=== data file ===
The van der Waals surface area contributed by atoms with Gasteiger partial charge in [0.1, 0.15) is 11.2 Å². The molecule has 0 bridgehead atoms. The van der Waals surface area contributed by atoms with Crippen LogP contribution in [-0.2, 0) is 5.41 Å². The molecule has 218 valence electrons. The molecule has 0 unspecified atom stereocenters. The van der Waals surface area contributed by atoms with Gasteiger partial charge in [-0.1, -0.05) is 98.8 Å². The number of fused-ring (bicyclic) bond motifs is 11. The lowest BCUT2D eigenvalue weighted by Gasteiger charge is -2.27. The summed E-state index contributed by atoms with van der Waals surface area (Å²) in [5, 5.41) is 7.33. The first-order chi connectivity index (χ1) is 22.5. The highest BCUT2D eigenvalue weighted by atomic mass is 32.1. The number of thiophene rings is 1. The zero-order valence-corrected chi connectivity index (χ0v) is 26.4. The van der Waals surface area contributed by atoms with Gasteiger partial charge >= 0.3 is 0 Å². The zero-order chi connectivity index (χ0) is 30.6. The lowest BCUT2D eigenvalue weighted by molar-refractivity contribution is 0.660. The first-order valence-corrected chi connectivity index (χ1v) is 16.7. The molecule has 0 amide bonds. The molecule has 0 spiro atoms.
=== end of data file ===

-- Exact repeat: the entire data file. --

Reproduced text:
The van der Waals surface area contributed by atoms with Gasteiger partial charge in [0.1, 0.15) is 11.2 Å². The molecule has 0 bridgehead atoms. The van der Waals surface area contributed by atoms with Crippen LogP contribution in [-0.2, 0) is 5.41 Å². The molecule has 218 valence electrons. The molecule has 0 unspecified atom stereocenters. The van der Waals surface area contributed by atoms with Gasteiger partial charge in [-0.1, -0.05) is 98.8 Å². The number of fused-ring (bicyclic) bond motifs is 11. The lowest BCUT2D eigenvalue weighted by Gasteiger charge is -2.27. The summed E-state index contributed by atoms with van der Waals surface area (Å²) in [5, 5.41) is 7.33. The first-order chi connectivity index (χ1) is 22.5. The highest BCUT2D eigenvalue weighted by atomic mass is 32.1. The number of thiophene rings is 1. The zero-order valence-corrected chi connectivity index (χ0v) is 26.4. The van der Waals surface area contributed by atoms with Gasteiger partial charge >= 0.3 is 0 Å². The zero-order chi connectivity index (χ0) is 30.6. The lowest BCUT2D eigenvalue weighted by molar-refractivity contribution is 0.660. The first-order valence-corrected chi connectivity index (χ1v) is 16.7. The molecule has 0 amide bonds. The molecule has 0 spiro atoms.